Sunday, January 27, 2013

Sealine Desert in Qatar

Over the past few weeks, I frequently visited Sealine, the desert area outside Doha, and spent time at my friend’s camp. This active blog will attempt to highlight the cultural norms, values, lifestyle, and activities of interest of those in Sealine.  

Although it is located just 50-60km from Doha (with the last 5-10km being on sandy roads), the lifestyle of those that frequently camp there is noticeably different from those living in the big city. Life is very simple, and sometimes all you need to cheer you up is a cup of tea coupled with a random say-whatever’s-on-your-mind conversation with a group of friends seated around a warm fire that prevents the winter’s icy breeze from getting through your bones.Some of the activities people perform for entertainment purposes include the extremely popular cards game known as Barazeleyya (Brazilian), barbequing, showing off by driving up over steep sand dunes with your SUV, and then there's the occasional weirdo that drives on top of the sand dunes to willingly get his car stuck in the soft sand, just so he can learn how to get it out of there. 

Almost every time I’m there, someone makes us one of those killer Arab dishes, such as Chicken Machboos (Rice served with chicken) or Prawn Biryani (Rice with prawns). Add to that the fact that on those days it was about 15 degrees Celsius (which is equivalent to -10 C for people not living in scorching deserts), and you can’t help but eat like there’s tomorrow. It’s somewhat unexpected of a male Qatari to be able to produce such a delicious and moderately difficult-to-make meal. This is because in our culture, women hold the “traditional” family role as homemakers, as they are expected to be able to cook well, at least up until the last century.  However, I believe that being able to make such a meal can really come in handy sometimes, especially when you are in the desert with twenty starving young men. Maybe that is part of the reason why I suddenly took a lot of interest into being able to replicate such a fine meal that can simultaneously feed a large group of people.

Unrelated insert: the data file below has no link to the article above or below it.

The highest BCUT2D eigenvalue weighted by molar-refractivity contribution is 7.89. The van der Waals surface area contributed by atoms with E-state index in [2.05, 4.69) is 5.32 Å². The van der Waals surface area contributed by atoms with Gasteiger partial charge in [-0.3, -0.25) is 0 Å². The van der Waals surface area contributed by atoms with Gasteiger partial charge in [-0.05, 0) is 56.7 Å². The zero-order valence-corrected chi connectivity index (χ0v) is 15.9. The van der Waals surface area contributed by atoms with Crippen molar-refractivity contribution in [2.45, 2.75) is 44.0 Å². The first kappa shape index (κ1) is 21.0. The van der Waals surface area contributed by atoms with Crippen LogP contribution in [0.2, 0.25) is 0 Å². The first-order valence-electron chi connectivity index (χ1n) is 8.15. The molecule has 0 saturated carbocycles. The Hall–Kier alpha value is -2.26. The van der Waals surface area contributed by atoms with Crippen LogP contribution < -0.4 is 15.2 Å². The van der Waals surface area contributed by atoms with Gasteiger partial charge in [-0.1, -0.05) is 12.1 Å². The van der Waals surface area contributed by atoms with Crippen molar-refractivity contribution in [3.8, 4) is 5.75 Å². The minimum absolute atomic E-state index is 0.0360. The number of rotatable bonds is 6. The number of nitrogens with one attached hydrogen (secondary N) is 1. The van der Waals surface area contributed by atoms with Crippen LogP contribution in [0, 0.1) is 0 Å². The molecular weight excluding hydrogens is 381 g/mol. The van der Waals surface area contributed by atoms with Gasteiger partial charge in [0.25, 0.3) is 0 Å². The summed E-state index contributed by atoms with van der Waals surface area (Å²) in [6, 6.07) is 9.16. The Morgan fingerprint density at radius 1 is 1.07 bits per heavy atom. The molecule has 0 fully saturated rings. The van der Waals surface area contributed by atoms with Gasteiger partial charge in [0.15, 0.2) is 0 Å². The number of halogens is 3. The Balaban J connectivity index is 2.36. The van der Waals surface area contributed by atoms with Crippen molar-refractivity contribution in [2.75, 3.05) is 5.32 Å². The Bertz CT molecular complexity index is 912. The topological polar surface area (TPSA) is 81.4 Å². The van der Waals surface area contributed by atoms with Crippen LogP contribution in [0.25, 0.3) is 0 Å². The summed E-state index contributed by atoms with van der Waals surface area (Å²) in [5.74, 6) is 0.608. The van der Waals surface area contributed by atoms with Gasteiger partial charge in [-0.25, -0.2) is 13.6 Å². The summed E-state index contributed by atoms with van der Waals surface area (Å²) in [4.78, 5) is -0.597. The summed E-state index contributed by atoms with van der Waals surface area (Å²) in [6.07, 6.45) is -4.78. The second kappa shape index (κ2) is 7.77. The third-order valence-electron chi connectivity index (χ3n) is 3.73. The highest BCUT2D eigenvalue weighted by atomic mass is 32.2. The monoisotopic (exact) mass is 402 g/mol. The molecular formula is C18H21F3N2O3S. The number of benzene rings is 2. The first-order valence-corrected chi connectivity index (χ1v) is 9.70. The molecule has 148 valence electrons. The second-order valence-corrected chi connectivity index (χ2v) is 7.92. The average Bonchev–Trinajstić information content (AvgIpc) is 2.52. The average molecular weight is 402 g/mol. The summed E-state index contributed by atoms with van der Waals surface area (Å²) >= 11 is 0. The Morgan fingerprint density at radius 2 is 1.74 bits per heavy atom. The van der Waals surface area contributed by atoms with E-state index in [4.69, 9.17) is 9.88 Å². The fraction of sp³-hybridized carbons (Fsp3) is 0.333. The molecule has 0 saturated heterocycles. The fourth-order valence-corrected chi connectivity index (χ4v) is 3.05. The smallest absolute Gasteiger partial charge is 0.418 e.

Whenever I visit, there are usually at least about fifteen young men, most of whom I barely know on a personal level. This barrier between us requires social interaction on our behalf, resulting in the development and adaptation of our identities for "strategic purposes". 

After having been to Sealine several times, I haven’t seen a single Qatari female camp present in Sealine, or any female camp for that matter. This speaks to the gender issue in Qatar and the Gulf Area in general, where there are only about a thousand rules women are expected to abide by. I am not saying I’m against these social norms, I am simply acknowledging their existence in our society.

1 comment:

  1. As a matter of fact, there are some female camps. Those however are located further away from the people, and usually surrounded by their families. Families tend to prefer camping in AlShmal (north of Qatar) because the place there is safer than sealine.


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